Mike Caridi – Two Dogs

LVL UP‘s Mike Caridi has quietly been releasing some excellent music as The Glow and issuing out some equally impressive songs on soundcloud. “Two Dogs” may be one of Caridi’s finest. Recorded over a year ago, “Two Dogs” retains Caridi’s songwriting signatures, featuring everything from a breezy vocal melody to being a little battered by noise. It’s light, it’s fun, and — most importantly — it sticks. As is always the case with the best Caridi-authored tracks, one listen never feels like enough.

Grouper – Children

Recorded for Ruins but separated from the final product, “Children” stands as one of the most gentle and moving songs of Grouper‘s career. Released in part to benefit the Silvia Rivera Law Project, Transgender Law Center, and the Trans Assistance Project, “Children” stands as a testament to the empathy fueling Grouper’s most notable works. Calming at first blush, the song takes on a more sinister bent as the narrative comes into focus, painting a drastic duality between tone and message. By the time “Children” has fully revealed itself, it’s impossible to escape.

Strange Ranger – Sophie + House Show

Strange Ranger has gone on a commendable evolution over the past few years, resulting in the project’s most sterling  individual efforts. “Sophie” and “House Show” the first two tracks to tease the band’s upcoming Daymoon. Both exude the kind of spellbinding melancholy that informed their best work and see the band’s grip on songwriting tightening to the point where their knuckles turn collectively white. “Sophie” is the calm and “House Show” is the storm but both offer an endless array of rewards. This is the sound of a band coming into their own, unafraid to gamble or take cues, and expressing a singular identity with an abundance of conviction.

 

 

Watch This: Vol. 131

Over the course of the past two full weeks, there has been a brief reprieve from the Watch This series, which normally runs in weekly installments. Part of the reasoning behind its recent absence has been explained in previous posts (it was mostly a matter of scheduling) but returns now in a two-part installment to cover those complete weeks. The week that’s currently in session will be accounted for on Sunday and unaffected by these installments. Laura Stevenson, NUEXTango Alpha Tango and the Malady of Sevendials, The Dirty Nil, Charles Bradley, Bruiser Queen, Spooky Ghosts, The Goon Sax, Weakened Friends, Bombay, Money, Beach Slang, Adia Victoria, Protomartyr, and Maritime were the featured artists that comprised roughly half of the honorable mentions in the covered time frame, fully illustrating the strength of the featured cuts. So, as always, sit up, adjust the settings, focus, and Watch This.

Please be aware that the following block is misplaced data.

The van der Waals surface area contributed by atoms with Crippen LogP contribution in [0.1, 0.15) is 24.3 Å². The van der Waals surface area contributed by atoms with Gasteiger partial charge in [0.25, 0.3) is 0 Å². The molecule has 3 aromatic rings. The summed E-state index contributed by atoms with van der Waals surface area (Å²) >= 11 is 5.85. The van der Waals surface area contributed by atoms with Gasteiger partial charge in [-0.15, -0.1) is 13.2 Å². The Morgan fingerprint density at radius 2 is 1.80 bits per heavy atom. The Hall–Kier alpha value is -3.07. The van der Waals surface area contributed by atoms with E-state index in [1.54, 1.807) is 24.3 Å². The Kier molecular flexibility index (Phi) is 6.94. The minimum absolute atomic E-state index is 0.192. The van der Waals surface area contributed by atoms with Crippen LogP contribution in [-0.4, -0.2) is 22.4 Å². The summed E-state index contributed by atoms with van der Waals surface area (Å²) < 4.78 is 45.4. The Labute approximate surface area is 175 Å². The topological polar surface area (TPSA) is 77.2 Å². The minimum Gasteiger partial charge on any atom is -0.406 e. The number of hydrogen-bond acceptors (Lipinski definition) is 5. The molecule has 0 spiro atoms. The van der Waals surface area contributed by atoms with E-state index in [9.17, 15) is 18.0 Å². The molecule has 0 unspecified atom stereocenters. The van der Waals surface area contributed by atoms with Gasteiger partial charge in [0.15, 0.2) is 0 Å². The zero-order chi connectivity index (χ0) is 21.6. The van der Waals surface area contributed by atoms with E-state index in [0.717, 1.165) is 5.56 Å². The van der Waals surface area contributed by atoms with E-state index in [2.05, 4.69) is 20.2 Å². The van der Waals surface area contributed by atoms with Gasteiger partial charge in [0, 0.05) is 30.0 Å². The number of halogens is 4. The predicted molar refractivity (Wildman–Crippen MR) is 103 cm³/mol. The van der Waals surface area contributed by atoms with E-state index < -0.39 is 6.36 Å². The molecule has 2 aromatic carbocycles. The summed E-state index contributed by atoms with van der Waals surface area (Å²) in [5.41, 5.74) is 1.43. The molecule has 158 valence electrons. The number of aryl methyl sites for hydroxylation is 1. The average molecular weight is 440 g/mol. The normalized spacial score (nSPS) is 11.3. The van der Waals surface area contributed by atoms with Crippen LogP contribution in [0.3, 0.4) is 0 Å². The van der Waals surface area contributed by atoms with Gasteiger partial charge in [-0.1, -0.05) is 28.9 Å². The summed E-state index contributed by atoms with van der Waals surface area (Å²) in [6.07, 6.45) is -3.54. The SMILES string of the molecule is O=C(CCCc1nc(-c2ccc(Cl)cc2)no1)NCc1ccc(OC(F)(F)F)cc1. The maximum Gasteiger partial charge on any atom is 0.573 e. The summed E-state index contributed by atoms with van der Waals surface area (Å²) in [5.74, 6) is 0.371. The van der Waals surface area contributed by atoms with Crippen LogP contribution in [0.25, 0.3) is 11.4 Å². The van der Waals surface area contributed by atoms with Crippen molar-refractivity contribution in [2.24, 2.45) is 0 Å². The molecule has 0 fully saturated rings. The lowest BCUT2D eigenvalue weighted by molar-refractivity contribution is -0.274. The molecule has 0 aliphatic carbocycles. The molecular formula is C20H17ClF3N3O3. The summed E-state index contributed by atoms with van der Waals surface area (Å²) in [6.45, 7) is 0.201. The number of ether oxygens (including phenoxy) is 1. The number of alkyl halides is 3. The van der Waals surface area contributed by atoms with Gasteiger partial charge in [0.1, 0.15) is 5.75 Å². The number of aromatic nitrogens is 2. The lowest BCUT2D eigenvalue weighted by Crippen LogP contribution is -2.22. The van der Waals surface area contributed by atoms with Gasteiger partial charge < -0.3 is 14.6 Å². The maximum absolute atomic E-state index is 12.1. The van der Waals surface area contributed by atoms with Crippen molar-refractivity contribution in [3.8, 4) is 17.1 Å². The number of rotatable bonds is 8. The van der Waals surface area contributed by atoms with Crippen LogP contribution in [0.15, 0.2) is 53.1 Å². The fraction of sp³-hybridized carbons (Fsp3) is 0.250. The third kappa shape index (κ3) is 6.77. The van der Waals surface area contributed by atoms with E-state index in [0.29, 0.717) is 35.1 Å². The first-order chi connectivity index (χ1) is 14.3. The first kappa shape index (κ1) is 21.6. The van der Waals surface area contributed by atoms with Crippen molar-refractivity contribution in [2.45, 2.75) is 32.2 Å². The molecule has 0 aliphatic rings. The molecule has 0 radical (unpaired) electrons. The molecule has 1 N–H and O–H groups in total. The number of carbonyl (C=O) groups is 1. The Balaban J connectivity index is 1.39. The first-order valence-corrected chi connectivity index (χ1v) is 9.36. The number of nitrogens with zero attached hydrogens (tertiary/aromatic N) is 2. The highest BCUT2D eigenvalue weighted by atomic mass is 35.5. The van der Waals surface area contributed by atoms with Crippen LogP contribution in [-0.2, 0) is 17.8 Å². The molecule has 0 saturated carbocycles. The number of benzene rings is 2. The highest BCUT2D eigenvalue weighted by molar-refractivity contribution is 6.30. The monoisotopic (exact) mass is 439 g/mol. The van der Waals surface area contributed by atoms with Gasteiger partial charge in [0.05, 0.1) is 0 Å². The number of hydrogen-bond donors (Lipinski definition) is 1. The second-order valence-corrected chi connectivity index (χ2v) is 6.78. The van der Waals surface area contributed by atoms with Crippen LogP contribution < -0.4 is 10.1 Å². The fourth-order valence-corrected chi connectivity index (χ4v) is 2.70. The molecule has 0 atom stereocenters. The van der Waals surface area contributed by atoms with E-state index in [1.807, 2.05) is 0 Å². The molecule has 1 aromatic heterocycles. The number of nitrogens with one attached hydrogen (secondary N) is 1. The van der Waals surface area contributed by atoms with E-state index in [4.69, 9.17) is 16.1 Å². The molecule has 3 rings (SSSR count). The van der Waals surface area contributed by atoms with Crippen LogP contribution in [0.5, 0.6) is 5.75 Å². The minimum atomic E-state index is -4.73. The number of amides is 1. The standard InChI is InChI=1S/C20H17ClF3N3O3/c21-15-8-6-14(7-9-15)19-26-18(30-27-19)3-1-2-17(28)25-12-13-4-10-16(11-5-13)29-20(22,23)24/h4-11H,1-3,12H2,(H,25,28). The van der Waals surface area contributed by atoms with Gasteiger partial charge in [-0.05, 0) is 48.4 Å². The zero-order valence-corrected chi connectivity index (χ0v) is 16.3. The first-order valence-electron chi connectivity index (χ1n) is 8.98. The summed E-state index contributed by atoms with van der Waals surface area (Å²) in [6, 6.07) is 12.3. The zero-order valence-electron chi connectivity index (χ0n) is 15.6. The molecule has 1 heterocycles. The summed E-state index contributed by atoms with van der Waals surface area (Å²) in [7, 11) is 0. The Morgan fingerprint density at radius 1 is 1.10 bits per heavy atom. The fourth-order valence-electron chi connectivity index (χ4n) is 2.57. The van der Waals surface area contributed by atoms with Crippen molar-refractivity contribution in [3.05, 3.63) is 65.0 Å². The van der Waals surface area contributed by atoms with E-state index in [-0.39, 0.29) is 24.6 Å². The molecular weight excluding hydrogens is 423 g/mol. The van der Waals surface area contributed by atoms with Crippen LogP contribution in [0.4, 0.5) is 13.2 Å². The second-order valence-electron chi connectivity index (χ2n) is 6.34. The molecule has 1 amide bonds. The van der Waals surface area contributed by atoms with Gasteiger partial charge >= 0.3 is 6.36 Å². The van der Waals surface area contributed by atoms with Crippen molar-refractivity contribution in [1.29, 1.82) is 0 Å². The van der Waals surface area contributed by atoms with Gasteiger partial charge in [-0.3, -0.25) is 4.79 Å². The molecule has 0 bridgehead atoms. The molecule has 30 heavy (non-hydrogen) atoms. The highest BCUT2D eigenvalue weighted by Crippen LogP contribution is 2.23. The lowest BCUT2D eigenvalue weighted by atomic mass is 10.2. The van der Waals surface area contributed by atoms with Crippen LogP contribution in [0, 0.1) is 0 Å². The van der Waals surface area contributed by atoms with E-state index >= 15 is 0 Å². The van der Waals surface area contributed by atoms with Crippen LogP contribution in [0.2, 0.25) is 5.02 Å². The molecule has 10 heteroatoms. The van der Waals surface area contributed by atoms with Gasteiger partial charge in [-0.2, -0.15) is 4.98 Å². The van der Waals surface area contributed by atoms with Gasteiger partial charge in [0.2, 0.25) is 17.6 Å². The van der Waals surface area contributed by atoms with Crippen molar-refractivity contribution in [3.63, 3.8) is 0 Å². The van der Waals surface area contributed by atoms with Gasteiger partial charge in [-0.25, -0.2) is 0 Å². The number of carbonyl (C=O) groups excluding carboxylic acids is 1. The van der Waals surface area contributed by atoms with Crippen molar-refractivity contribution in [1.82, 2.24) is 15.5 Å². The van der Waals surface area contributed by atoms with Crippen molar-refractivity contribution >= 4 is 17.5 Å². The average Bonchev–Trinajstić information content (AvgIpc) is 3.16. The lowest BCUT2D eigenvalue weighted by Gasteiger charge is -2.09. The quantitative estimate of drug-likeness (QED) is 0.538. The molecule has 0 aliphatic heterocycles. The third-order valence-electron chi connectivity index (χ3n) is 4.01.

1. Summer Cannibals (PressureDrop.tv)

PressureDrop.tv has been responsible for a lot of the more memorable full sessions of recent memory but the series recently topped themselves with this no-holds-barred session from site favorites Summer Cannibals. None of the other performers on the series’ enviable roster of guests have matched the sheer velocity of Summer Cannibals’ energy here and the visuals match that propulsion. Nearly every second of the performance feels perfectly complementary and suggests that PressureDrop.tv just might be realizing their full potential.

2. free cake for every creature – All You Gotta Be When You’re 23 Is Yourself (BreakThruRadio)

free cake for every creature have appeared on this site numerous times but with each successive link, they’ve bettered themselves and hit yet another apex with this BreakThruRadio performance of “All You Gotta Be When You’re 23 Is Yourself”, a standout from their most recent release. Conjuring up a spell of subdued magic, the band effortlessly breezes through the track and closes it out with a soft smile.

3. Clearance – You’ve Been Pre-Approved (Constellation Chicago) 

One of last year’s more overlooked releases came in the form of Clearance‘s excellent Rapid Rewards [full disclosure: my photography is used for the back art] and the record’s allure has actually grown since its release. A large part of that is thanks to Mike Bellis’ knowledgeable songwriting, which is front and center in this recent solo take of one of that record’s many highlights, “You’ve Been Pre-Approved”.

4. Tancred (Little Elephant)

Something is happening in these Tancred videos for Little Elephant that both suggests they’re unfinished and creates a curious pull that’s not entirely dissimilar from quicksand. The performance from the band, as ever, is sharp as hell but the audio sounds canned, as if only an overhead mic was picking the band up. That effect winds up working in tandem with the band’s influences astonishingly well, creating a damaged VHS sound quality that transforms this session into a surprisingly gratifying Easter egg.

5. Julien Baker (Exclaim!)

If a pro-shot Julien Baker session emerges over the course of any given week, it’s probably safe to assume that it’ll find representation in this series. Baker’s an innately talented performer and a mesmerizing lyricist that’s already managed to carve out a space next to Elliott Smith as one of the most effective and intimate narrators of tragedy that the music world’s had in quite some time. All of those qualities infuse this recent two-song performance for Exclaim! with a hypnotic sadness that manages to be both reassuring and heartrending all at once.